Materials: silicone rubber, silicone fluid, stainless steel, acrylic
Size: 90 x 142 x 67 cm
Naomi Dines would like to thank the following: Jean Ash, Jameson
Davis, Rod Dickinson, Marion Dines, John Dines, Elizabeth-Jane Grose,
Cathy Maze, Hadrian Pigott
gendered body is brought to the fore in the work of Naomi Dines
and becomes a site where social, sexual and domestic stereotypes
are under dispute. Her work is concerned with identity, embodiment,
affliction and desire. Her objects, photographs, installations and
video works often propose simultaneous possibilities, exploring
the ambiguities of our shared human condition and individual self-regard,
and the mutual misapprehensions and misunderstandings inherent in
For Hygiene, she is presenting a work that seeks to explore perceptions
and taboos surrounding bodily fluids within and outside the body;
when intimately associated with the individual and the self; and
under different conditions of human interaction. In particular the
work will address the shift in perception and sensual and conceptual
engagement with these due to the prevalence of fluid-related infections
such as HIV and Hepatitus C. She has made a work for the 2nd floor
foyer, directly outside the restricted access to the
Department of Infectious and Tropical Diseases. She describes this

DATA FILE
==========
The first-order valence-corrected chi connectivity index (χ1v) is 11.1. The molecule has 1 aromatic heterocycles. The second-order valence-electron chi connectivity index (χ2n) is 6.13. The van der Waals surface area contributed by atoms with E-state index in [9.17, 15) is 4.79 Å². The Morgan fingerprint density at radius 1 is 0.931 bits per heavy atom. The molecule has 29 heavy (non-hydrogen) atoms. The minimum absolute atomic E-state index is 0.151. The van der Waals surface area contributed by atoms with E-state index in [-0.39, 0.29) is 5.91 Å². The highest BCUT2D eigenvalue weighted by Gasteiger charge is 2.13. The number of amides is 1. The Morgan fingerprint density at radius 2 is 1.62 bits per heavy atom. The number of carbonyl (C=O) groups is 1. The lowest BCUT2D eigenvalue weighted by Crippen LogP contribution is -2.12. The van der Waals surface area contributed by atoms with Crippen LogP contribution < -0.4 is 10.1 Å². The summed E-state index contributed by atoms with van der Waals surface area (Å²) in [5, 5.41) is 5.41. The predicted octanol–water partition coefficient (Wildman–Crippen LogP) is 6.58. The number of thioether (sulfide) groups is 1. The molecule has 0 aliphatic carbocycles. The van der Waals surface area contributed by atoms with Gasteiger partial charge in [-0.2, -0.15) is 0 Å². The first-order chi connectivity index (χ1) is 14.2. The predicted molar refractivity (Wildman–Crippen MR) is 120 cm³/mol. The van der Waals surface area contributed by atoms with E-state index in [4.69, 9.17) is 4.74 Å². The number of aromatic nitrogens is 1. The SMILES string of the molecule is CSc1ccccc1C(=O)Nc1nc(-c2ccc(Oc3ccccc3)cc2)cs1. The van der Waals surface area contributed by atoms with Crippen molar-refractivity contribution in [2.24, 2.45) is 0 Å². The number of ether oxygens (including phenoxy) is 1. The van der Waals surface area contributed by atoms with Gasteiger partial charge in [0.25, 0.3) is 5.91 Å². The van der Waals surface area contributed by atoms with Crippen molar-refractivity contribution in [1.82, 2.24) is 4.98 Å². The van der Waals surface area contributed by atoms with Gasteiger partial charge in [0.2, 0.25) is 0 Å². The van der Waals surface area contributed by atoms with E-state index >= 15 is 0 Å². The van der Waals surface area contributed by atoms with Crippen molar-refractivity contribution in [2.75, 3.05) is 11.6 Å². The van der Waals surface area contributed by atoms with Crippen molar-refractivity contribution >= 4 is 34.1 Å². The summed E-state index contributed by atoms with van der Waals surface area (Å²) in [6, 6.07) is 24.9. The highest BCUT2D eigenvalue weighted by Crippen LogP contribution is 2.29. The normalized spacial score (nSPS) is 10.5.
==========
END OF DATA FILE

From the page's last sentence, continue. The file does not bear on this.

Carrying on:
new work as "An object that will occupy its own trolley/container;
apparently in transit, or somehow forgotten, outside the protected
space of the laboratory. Making reference to a fluid-filled organism,
and fragmentarily human in its scale and bodiliness, the object
will deploy the materials and manufacture of barrier methods of
containment and protection, against leakage and infection, in the
hospital, the laboratory, and in more intimate and personal situations."
Dines has exhibited nationally and abroad. She was included in 'Nerve'
at the Institute of Contemporary Art, London in 1999. Her recent
installation work (during 2000) for 'L'Incurable Memoire des Corps'
engaged with the medical profession's perception of the embodied
self and was sited within the working Hopital Charles Foix, in Paris.
During 2000, Dines intervened in the functioning domestic environment
of Home in a solo installation project that inhabited
a South London family house.
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